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I'm a grad student, an avid reader, a huge nerd, fervent roleplayer, wife, cat lover, tea snob, and obsessive keeper of lists.
Prisoner of Tehran: A Memoir - Marina Nemat How do you review books about trauma? I've been thinking about that a lot the last few days, as I was trying to figure out what I wanted to say about this book, and also the two I read around the same time, reviews for which will appear over the next few days. I've said the universe sometimes throws me books in clumps? Well, this time it was three about traumatic experiences under authoritarian governments. Two fiction, one non-fiction.

And the non-fiction is probably the hardest to review. When someone is relating their life story about horrific events, as, in this case, the author's story about being arrested in post-revolution Iran, sent to prison, tortured, sentenced to death, having that sentence commuted to life, being pressured into marrying a prison guard to get some semblance of freedom, and so on. It's not an easy story, and I applaud Nemat's ability to get it down on the page.

What about literary value? How do you even assess that in this type of story? In this case, the prose is spare and not particularly descriptive. Maybe that's the only way to get these words on the page - you can relive it, but even for that, there's a limit. So as a literary achievement, it's impossible for me to say good or bad. If it were a novel, I'd critique it more heavily. As a direct expression of trauma, it is a difficult read. And that probably should be the point.

There was some controversy a year or so back, when one of the panelists on "Canada Reads" accused this book of being untruthful, but I just did a google search, and I can't find anything specific about that, no specific accusations or individual claims of untruth. So that judge may have been talking out of her ass, but it raises what is almost always with us with nonfiction these days, particularly memoirs. After James Frey and the Three Cups of Tea controversy, these types of books are under more scrutiny these days, and that has good points and bad points.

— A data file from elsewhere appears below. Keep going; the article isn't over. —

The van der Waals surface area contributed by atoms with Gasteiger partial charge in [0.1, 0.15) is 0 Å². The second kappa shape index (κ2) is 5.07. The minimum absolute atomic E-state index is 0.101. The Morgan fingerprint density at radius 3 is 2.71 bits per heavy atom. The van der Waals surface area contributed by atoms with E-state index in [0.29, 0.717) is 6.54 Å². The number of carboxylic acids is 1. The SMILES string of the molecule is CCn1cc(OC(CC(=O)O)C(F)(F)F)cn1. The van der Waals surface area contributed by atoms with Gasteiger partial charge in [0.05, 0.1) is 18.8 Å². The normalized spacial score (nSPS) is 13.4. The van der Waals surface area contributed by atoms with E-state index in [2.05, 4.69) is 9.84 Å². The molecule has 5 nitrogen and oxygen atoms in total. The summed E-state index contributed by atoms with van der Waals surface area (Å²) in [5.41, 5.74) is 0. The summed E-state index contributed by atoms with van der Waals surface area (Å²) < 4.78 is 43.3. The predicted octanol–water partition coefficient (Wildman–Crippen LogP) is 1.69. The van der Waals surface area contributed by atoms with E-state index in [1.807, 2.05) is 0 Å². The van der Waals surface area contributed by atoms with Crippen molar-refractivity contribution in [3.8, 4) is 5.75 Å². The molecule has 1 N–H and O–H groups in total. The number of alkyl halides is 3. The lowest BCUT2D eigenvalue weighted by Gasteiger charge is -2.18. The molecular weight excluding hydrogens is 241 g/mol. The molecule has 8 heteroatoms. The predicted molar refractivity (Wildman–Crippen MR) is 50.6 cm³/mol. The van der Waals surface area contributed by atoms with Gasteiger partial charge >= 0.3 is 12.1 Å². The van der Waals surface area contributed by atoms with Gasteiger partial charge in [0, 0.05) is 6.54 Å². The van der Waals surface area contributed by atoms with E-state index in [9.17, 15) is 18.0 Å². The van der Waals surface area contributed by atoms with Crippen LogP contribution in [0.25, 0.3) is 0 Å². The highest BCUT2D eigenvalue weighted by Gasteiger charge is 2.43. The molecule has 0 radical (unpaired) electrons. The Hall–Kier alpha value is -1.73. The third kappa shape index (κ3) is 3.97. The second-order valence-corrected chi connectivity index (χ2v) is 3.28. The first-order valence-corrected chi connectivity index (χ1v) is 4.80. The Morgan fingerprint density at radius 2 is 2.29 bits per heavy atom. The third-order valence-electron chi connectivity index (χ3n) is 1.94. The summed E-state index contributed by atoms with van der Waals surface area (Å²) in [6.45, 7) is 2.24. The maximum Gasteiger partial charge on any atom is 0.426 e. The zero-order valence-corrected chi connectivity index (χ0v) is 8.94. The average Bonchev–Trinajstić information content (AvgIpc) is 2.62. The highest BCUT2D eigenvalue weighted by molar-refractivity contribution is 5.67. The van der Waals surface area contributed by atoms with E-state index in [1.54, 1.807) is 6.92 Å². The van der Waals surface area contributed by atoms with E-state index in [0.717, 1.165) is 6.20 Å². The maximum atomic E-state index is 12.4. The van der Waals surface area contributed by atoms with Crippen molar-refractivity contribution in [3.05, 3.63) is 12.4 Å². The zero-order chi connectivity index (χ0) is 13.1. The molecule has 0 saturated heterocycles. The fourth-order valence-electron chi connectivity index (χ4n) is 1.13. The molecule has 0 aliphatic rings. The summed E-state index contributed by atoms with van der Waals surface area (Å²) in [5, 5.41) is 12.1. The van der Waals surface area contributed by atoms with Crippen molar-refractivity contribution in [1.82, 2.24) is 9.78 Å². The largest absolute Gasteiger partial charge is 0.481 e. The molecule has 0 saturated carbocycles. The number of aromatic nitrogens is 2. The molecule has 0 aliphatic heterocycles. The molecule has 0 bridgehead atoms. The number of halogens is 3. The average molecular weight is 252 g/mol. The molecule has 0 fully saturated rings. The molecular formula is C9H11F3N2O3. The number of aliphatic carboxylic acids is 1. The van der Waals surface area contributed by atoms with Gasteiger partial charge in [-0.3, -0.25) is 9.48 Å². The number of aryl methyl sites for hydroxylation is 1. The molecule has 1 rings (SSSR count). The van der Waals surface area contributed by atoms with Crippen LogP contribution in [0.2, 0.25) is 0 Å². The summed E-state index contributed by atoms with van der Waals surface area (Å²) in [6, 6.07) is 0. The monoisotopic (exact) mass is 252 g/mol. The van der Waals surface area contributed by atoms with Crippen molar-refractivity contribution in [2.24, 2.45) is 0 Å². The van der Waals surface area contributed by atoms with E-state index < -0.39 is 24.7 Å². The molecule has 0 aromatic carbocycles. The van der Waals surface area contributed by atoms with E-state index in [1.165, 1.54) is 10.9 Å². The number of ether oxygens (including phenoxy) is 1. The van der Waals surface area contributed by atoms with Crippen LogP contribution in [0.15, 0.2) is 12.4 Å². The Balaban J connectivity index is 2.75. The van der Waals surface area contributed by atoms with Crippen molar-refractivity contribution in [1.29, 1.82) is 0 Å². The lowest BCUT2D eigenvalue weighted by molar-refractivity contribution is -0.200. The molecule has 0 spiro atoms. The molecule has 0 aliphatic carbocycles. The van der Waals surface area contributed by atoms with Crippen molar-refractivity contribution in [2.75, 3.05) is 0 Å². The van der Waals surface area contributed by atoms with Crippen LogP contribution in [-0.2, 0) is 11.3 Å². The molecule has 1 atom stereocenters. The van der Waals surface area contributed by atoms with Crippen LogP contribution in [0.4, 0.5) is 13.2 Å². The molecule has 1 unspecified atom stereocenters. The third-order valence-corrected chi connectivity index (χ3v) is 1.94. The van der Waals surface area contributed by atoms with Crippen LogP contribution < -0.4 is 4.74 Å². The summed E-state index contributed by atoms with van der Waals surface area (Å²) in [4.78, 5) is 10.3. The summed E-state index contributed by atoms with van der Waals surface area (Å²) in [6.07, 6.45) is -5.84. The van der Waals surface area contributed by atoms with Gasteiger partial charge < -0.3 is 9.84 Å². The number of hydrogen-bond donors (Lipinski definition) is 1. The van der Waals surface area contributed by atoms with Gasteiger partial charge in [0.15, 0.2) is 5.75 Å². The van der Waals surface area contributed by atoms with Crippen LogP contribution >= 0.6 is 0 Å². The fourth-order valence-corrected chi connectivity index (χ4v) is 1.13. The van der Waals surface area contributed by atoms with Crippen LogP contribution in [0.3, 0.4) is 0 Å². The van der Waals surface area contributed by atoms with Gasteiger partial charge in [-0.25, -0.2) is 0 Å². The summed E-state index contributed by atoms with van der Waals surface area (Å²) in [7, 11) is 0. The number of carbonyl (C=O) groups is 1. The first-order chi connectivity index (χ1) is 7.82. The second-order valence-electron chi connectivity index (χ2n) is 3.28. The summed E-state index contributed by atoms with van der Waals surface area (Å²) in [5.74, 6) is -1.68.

But even if there are inaccuracies, which I'm not sure that there are - at least I can't find any records of people picking out specific things, I'm reminded of a story from one of my more theoretical drama classes, "Geographies of Emergency." The prof told us a story about collecting testimonials from Holocaust survivors, and in particular, a story one woman told about Jewish resistance at one of the camps, and her very clear memory of three of the smokestacks blowing up.

Except that we know that only one smokestack blew up. So what do we do with her testimony? It cannot be simply dismissed because, in the middle of trauma, she didn't get every detail exactly right. For one, it is testimony to something that we never think of connected with the horrors of the death camps - active resistance. But yet, obviously, memory is inherently faulty, and that accumulated during trauma even more so.

It's a difficulty I continue to struggle with. But I believe these stories have to be told, and even if some details are wrong (and again, I don't know that any are), that doesn't immediately invalidate a story. Everything has to be assessed for what it is, and with understanding of context and history. I know incredibly little about Iran, and I should know more.

I feel like I've talked less about the book, and more about the thoughts that I had to get out of the way before I could write a review. Somewhere along the way, the two merged. But my final thought is that this is a good book, not a great one. And I think it will have done its job if it causes people to explore more, rather than read one book and stop.